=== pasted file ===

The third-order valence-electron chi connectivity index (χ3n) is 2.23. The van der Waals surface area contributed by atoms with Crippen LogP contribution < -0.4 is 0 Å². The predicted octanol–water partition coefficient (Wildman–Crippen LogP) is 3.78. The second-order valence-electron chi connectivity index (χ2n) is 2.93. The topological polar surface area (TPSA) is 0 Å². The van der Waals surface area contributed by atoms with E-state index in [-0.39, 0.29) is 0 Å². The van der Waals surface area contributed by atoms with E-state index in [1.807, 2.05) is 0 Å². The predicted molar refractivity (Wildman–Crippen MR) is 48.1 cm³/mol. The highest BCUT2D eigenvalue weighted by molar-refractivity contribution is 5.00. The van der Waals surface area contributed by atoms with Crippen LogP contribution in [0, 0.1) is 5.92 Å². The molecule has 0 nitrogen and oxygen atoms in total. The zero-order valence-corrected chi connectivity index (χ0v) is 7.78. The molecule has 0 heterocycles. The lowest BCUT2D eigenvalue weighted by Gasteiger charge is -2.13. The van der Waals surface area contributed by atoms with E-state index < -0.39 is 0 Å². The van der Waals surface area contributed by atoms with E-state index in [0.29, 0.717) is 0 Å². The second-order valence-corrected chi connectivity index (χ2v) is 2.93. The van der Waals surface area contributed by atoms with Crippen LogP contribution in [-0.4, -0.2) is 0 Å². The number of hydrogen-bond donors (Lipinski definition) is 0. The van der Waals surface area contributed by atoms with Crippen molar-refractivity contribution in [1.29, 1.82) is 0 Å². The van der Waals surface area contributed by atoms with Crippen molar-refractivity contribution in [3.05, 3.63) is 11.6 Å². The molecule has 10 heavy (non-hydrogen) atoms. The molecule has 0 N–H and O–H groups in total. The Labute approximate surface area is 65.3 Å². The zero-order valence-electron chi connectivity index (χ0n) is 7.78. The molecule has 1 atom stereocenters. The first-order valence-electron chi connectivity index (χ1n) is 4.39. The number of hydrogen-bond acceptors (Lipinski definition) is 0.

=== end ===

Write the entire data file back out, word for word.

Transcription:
The third-order valence-electron chi connectivity index (χ3n) is 2.23. The van der Waals surface area contributed by atoms with Crippen LogP contribution < -0.4 is 0 Å². The predicted octanol–water partition coefficient (Wildman–Crippen LogP) is 3.78. The second-order valence-electron chi connectivity index (χ2n) is 2.93. The topological polar surface area (TPSA) is 0 Å². The van der Waals surface area contributed by atoms with E-state index in [-0.39, 0.29) is 0 Å². The van der Waals surface area contributed by atoms with E-state index in [1.807, 2.05) is 0 Å². The predicted molar refractivity (Wildman–Crippen MR) is 48.1 cm³/mol. The highest BCUT2D eigenvalue weighted by molar-refractivity contribution is 5.00. The van der Waals surface area contributed by atoms with Crippen LogP contribution in [0, 0.1) is 5.92 Å². The molecule has 0 nitrogen and oxygen atoms in total. The zero-order valence-corrected chi connectivity index (χ0v) is 7.78. The molecule has 0 heterocycles. The lowest BCUT2D eigenvalue weighted by Gasteiger charge is -2.13. The van der Waals surface area contributed by atoms with E-state index < -0.39 is 0 Å². The van der Waals surface area contributed by atoms with E-state index in [0.29, 0.717) is 0 Å². The second-order valence-corrected chi connectivity index (χ2v) is 2.93. The van der Waals surface area contributed by atoms with Crippen LogP contribution in [-0.4, -0.2) is 0 Å². The number of hydrogen-bond donors (Lipinski definition) is 0. The van der Waals surface area contributed by atoms with Crippen molar-refractivity contribution in [1.29, 1.82) is 0 Å². The van der Waals surface area contributed by atoms with Crippen molar-refractivity contribution in [3.05, 3.63) is 11.6 Å². The molecule has 10 heavy (non-hydrogen) atoms. The molecule has 0 N–H and O–H groups in total. The Labute approximate surface area is 65.3 Å². The zero-order valence-electron chi connectivity index (χ0n) is 7.78. The molecule has 1 atom stereocenters. The first-order valence-electron chi connectivity index (χ1n) is 4.39. The number of hydrogen-bond acceptors (Lipinski definition) is 0.